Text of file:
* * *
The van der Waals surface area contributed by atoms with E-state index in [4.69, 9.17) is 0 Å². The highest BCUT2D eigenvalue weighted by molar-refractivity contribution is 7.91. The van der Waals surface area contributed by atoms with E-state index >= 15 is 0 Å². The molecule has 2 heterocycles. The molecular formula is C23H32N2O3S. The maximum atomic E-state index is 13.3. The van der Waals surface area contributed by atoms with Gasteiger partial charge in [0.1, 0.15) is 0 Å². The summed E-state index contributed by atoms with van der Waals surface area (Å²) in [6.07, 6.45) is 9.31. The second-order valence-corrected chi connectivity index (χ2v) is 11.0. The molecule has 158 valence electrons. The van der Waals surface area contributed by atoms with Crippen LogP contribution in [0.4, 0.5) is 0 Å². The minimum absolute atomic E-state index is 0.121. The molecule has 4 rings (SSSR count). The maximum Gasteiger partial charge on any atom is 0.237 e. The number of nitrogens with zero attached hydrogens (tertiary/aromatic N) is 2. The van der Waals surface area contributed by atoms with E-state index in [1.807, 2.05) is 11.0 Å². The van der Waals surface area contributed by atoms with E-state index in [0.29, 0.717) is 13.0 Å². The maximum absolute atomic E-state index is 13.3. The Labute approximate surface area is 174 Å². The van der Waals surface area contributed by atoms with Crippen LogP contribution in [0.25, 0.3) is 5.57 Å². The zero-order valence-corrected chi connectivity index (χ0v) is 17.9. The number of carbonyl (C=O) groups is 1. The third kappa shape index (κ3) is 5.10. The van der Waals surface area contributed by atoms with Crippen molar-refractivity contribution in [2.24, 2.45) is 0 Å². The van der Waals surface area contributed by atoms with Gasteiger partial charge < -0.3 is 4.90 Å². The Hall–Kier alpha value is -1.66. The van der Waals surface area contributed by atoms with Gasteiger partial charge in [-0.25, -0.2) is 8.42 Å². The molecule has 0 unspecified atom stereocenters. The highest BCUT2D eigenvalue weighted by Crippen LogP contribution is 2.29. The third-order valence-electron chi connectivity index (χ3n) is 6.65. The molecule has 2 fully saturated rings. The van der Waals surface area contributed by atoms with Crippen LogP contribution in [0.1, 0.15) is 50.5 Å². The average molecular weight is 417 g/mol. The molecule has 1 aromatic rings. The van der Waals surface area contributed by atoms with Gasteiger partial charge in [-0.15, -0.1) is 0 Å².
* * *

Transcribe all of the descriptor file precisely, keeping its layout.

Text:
The van der Waals surface area contributed by atoms with E-state index in [4.69, 9.17) is 0 Å². The highest BCUT2D eigenvalue weighted by molar-refractivity contribution is 7.91. The van der Waals surface area contributed by atoms with E-state index >= 15 is 0 Å². The molecule has 2 heterocycles. The molecular formula is C23H32N2O3S. The maximum atomic E-state index is 13.3. The van der Waals surface area contributed by atoms with Gasteiger partial charge in [0.1, 0.15) is 0 Å². The summed E-state index contributed by atoms with van der Waals surface area (Å²) in [6.07, 6.45) is 9.31. The second-order valence-corrected chi connectivity index (χ2v) is 11.0. The molecule has 158 valence electrons. The van der Waals surface area contributed by atoms with Crippen LogP contribution in [0.4, 0.5) is 0 Å². The minimum absolute atomic E-state index is 0.121. The molecule has 4 rings (SSSR count). The maximum Gasteiger partial charge on any atom is 0.237 e. The number of nitrogens with zero attached hydrogens (tertiary/aromatic N) is 2. The van der Waals surface area contributed by atoms with E-state index in [1.807, 2.05) is 11.0 Å². The van der Waals surface area contributed by atoms with E-state index in [0.29, 0.717) is 13.0 Å². The maximum absolute atomic E-state index is 13.3. The Labute approximate surface area is 174 Å². The van der Waals surface area contributed by atoms with Crippen LogP contribution in [0.25, 0.3) is 5.57 Å². The zero-order valence-corrected chi connectivity index (χ0v) is 17.9. The number of carbonyl (C=O) groups is 1. The third kappa shape index (κ3) is 5.10. The van der Waals surface area contributed by atoms with Crippen molar-refractivity contribution in [2.24, 2.45) is 0 Å². The van der Waals surface area contributed by atoms with Gasteiger partial charge < -0.3 is 4.90 Å². The Hall–Kier alpha value is -1.66. The van der Waals surface area contributed by atoms with Gasteiger partial charge in [-0.25, -0.2) is 8.42 Å². The molecule has 0 unspecified atom stereocenters. The highest BCUT2D eigenvalue weighted by Crippen LogP contribution is 2.29. The third-order valence-electron chi connectivity index (χ3n) is 6.65. The molecule has 2 fully saturated rings. The van der Waals surface area contributed by atoms with Crippen LogP contribution in [0.1, 0.15) is 50.5 Å². The average molecular weight is 417 g/mol. The molecule has 1 aromatic rings. The van der Waals surface area contributed by atoms with Gasteiger partial charge in [-0.15, -0.1) is 0 Å².